A lucky commuter week is behind me. I got a seat two days in a row and yet was away for two days this week. I sometimes think I am crazy to commute an hour into London, then another 30 minutes within London, to reach my place of work. I suppose it doesn’t bother me because I use the time on the train to read, catch up on videos and TV shows or write this blog. If I didn’t, I couldn’t do that daily commute. And this week I finished reading a book, caught up on TV and wrote the blog. Productivity!
What still beats me is that train companies charge a horrendous amount for my travel without giving me value for money. Using the only peak hour service from Hassocks to London Bridge this train is “standing only” unless you are lucky like I was this week. Crazy. I keep telling them and hope it changes eventually, yet the way it looks my company might have an office over in the West End of London, meaning I can use many of the Victoria line trains, before anything changes on the London Bridge services. Or maybe Farringdon….
So I continue to complain to both Southern Rail Services and First Capital Connect Trains, latter putting awfully old trains on for my journey home. The main challenge is that they won’t change and we, the commuters, don’t have any power to get them to change. We rely on the trains and don’t have a choice. We complain, won’t be heard, get frustrated, yet are helpless in the end.
Germany also sprang to mind when I sat down to write this column. Firstly because trains are more modern, more on time (yet not in my experience) and somewhat empty when I use them. Yet, I have been standing on commuter trains before between Darmstadt and Frankfurt, and I have been thinking whether Germany’s infrastructure is really that much better? It probably is. I just don’t want to compare it any longer.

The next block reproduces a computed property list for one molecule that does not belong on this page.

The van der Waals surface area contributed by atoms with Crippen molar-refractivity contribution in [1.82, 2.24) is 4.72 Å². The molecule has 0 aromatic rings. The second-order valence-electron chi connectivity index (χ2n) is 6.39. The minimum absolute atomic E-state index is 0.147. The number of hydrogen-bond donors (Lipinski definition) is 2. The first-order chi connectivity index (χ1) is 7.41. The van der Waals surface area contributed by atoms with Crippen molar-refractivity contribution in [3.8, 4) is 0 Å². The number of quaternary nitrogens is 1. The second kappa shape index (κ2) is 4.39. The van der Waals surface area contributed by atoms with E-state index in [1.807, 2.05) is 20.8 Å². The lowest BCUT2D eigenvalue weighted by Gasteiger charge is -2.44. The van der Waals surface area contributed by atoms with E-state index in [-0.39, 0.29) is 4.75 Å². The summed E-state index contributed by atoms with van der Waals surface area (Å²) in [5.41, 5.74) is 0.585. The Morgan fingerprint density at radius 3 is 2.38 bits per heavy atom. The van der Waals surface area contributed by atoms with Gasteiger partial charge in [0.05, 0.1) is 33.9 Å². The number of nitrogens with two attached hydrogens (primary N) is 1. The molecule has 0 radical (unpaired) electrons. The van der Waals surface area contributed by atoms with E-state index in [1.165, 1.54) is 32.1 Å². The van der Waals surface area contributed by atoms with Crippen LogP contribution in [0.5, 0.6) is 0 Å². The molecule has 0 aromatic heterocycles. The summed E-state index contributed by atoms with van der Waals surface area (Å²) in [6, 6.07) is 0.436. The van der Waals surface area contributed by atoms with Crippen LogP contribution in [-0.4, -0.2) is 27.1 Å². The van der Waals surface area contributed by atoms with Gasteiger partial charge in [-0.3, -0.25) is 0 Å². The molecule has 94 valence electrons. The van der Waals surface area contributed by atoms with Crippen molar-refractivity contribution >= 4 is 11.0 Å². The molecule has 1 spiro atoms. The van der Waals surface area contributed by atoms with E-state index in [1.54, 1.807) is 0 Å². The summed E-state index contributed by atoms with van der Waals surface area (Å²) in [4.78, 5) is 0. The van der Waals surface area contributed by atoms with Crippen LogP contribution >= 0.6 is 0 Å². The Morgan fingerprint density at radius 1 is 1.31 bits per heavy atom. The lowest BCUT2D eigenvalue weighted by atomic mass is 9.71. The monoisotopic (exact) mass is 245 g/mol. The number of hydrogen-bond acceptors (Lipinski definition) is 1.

This week I went to the biggest European Online Marketing show, dmexco, in Cologne. A trip down memory lane as I visit this show, and it’s predecessor, for seven years now. A good trip to show my boss how different Europe is to the UK and what the European digital landscape looks like out there. He was impressed, we had amazing meetings and it was good to catch up with the industry that forms my home. A small industry. I love being part of it.
I feel ok about Germany too. My second trip within 10 days. I actually enjoy being in the fatherland. A trip to see friends, working on conferences, visiting exhibitions. Networking, meeting people and looking at how the country and it’s landscape has changed. I enjoy going back. I enjoy seeing my friends overcoming obstacles and doing well. I experience a different Germany compared to years ago.
I often get asked whether I could imagine returning home. The answer surprisingly would be ‘yes, if I have to’. The bureaucracy and ‘black and white’ thinking is a safety net I would enjoy in Germany, despite it would do my head in at the same time. The solid foundation of each business decision, the mulling over of decisions, the fear of lack of quality but no fear of failure, the aim to do really well….Germany is build on solid principles and measures. A productive society, a strong work force, a profound education system. However, I would be scared to come to political and social boundaries, limits to expand beyond my own means.
Re-reading the paragraph above I am not sure if it makes sense to everyone. You never know where life takes you. I spoke with an old friend of mine earlier this week suggesting one needs to ‘just go for it’. Unconventional. Taking the risk and trust that the universe, the karma, the greater unconscious, will be good to you. One needs to believe that things work out in the end.
On that note, Colin managed to cycle without the stabilisers on his bike this week. Needless to say I am proud. Very proud. Seeing my boy grow up. Seeing him being proud of his achievements. It almost brought tears to my eyes.
Free falling. Jump off the cliff and trust in a soft landing.
Maybe with a parachute. Maybe not.
Have a lovely week.